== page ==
New suit says Alaska’s absentee ballot witness law is unconstitutional during the pandemic

Voters mark their ballots at Ketchikan’s Precinct No. 2 at The Plaza on Nov. 6, 2018.
Voters mark their ballots at Ketchikan’s Precinct No. 2 at The Plaza on Nov. 6, 2018. (Photo by Leila Kheiry/KRBD)

Civil rights groups are challenging the Alaska state law requiring witness signatures on absentee ballots, saying it’s an unconstitutional burden on voting rights during the COVID-19 pandemic.

The lawsuit was filed Tuesday in state court against Lt. Gov. Kevin Meyer, a Republican who oversees Alaska’s elections.

The plaintiffs are the tribal council for the Interior Alaska community of Arctic Village, the Alaska branch of the League of Women Voters and two elders who say they’re at high risk of severe illness from COVID-19.

They’re being represented by the American Civil Liberties Union’s national and Alaska branches, the Native American Rights Fund and the Lawyers’ Committee for Civil Rights Under Law.

The plaintiffs say vulnerable Alaskans should not have to risk contracting COVID-19 to get a witness signature.

“What Lt. Gov. Meyer is doing is forcing Alaskans to choose between their health and their vote,” Josh Decker, the ACLU of Alaska’s executive director, said in an interview Tuesday. “For anyone in Alaska who does not have an adult who can witness their signature and wants to avoid risking COVID, they should be allowed to cast their ballot in November just like those Alaskans who live with someone.”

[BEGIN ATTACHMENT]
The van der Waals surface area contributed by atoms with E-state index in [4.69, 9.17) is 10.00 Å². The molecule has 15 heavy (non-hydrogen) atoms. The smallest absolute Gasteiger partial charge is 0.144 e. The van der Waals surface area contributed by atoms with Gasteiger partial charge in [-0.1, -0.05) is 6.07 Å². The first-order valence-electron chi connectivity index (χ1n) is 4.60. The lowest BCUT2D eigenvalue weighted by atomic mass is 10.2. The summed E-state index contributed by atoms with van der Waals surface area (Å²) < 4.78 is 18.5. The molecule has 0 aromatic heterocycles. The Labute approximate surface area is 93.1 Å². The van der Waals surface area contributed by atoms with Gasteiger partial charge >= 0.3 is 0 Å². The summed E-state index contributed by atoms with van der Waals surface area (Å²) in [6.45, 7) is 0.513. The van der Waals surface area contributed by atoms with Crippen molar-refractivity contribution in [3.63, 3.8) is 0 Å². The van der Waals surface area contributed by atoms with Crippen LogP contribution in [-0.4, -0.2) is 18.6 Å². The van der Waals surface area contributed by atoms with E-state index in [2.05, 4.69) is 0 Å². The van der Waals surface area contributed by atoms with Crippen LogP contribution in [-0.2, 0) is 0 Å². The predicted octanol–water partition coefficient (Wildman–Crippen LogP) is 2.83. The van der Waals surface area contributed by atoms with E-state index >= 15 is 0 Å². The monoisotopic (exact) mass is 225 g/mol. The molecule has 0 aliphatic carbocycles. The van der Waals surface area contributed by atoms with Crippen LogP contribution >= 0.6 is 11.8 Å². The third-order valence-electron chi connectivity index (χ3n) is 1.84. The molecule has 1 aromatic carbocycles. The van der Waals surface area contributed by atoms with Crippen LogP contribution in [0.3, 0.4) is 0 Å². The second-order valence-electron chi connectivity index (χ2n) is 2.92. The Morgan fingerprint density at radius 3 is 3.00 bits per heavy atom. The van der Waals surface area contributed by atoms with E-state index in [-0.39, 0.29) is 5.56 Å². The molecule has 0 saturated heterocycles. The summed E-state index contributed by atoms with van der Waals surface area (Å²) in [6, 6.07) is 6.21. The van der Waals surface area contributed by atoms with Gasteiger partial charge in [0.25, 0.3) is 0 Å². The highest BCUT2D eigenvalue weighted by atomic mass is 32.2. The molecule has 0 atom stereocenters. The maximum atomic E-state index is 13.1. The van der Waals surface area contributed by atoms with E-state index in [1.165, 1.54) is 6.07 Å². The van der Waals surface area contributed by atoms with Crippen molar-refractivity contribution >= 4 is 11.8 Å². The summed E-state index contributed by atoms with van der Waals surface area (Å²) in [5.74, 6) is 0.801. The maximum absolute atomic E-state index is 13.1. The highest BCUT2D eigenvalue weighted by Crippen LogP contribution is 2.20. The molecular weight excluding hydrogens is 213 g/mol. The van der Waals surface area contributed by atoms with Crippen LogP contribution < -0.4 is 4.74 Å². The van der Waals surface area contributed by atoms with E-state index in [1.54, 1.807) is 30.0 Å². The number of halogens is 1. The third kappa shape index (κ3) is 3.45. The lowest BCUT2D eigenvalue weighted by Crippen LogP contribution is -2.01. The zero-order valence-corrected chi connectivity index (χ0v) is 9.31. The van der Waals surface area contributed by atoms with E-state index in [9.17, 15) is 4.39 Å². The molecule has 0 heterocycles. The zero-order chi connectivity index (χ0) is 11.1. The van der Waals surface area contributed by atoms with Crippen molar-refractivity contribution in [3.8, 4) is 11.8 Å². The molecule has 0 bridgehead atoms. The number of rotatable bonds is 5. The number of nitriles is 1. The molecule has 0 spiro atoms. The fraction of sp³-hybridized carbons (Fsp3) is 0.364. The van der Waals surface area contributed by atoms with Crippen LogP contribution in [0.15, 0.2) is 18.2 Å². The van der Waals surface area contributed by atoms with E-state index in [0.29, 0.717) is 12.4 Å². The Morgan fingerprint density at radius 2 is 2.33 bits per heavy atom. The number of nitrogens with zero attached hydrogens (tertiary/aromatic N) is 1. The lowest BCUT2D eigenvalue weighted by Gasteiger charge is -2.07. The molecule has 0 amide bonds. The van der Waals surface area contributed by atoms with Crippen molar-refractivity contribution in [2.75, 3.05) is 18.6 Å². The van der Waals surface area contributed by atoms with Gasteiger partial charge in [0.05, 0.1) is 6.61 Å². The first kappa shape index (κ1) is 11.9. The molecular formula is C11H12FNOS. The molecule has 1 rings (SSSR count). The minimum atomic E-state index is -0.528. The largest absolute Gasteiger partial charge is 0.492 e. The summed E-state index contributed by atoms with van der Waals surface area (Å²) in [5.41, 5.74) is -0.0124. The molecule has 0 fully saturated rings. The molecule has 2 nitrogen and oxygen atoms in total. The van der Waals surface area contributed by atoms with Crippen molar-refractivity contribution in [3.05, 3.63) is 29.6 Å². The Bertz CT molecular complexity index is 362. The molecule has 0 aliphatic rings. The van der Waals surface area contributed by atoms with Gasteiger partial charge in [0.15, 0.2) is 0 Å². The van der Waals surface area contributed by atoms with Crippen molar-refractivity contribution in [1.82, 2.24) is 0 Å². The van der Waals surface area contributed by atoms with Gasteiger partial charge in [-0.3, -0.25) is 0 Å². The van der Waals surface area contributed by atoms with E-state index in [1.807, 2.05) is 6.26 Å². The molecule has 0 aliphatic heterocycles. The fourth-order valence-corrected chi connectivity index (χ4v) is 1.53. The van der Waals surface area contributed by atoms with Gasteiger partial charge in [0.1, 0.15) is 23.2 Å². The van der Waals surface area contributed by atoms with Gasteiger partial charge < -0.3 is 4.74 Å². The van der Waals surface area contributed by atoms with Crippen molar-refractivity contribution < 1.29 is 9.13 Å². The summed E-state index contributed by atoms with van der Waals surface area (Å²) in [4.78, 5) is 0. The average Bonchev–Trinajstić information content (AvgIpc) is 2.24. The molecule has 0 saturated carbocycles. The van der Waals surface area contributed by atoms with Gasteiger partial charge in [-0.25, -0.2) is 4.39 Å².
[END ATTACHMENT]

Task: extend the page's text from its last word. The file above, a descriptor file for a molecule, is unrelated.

Tuesday’s lawsuit is the second filed over Alaska’s absentee voting program during the pandemic, and an array of similar lawsuits have been filed nationwide. In July, several other civil rights groups sued Meyer in federal court over his decision to mail absentee ballot applications to voters older than 65, but not to everyone else.

U.S. District Court Judge Josh Kindred, a recent appointee of President Donald Trump, dismissed the case last week, and the groups have since appealed the ruling.

Meanwhile, in late August, the ACLU and the other law firms in Tuesday’s lawsuit wrote to Meyer asking him not to enforce the witness signature law.

That requirement led to the rejection of 456 ballots in last month’s primary election.

Meyer wrote back last week saying the requirement is set out in state law and that he lacks the authority to waive it.

“If my office were to ignore this clear statutory language and count ballots that were not properly witnessed, those absentee ballots could later be invalidated in a court challenge,” Meyer wrote. “It would be irresponsible for me to tell voters not to follow the witness requirement and risk their votes not counting.”

Decker said Meyer’s highest duty is to uphold the U.S. and Alaska constitutions, including the Alaska Constitution’s explicit guarantee of the right to vote. And he noted that Gov. Mike Dunleavy has suspended dozens of other state statutes and regulations during the pandemic, including those applying to curbside pickup and delivery of alcohol.

Just like Dunleavy suspended those, Decker said, “Meyer should have honored Alaskans’ constitutionally guaranteed right to vote and suspended the voting barrier of witness signatures in this pandemic.”

The groups that filed the lawsuit Tuesday said that obtaining witness signatures during the COVID-19 pandemic has been made even more difficult by a new U.S. Postal Service directive that blocks workers from acting as witnesses.

A spokeswoman for the Alaska Department of Law, Maria Bahr, said Tuesday that the state needs time to evaluate the new lawsuit.

Decker said his organization will continue to monitor Alaska’s election procedures in an effort to uphold voting access during the pandemic.

Alaska Public Media

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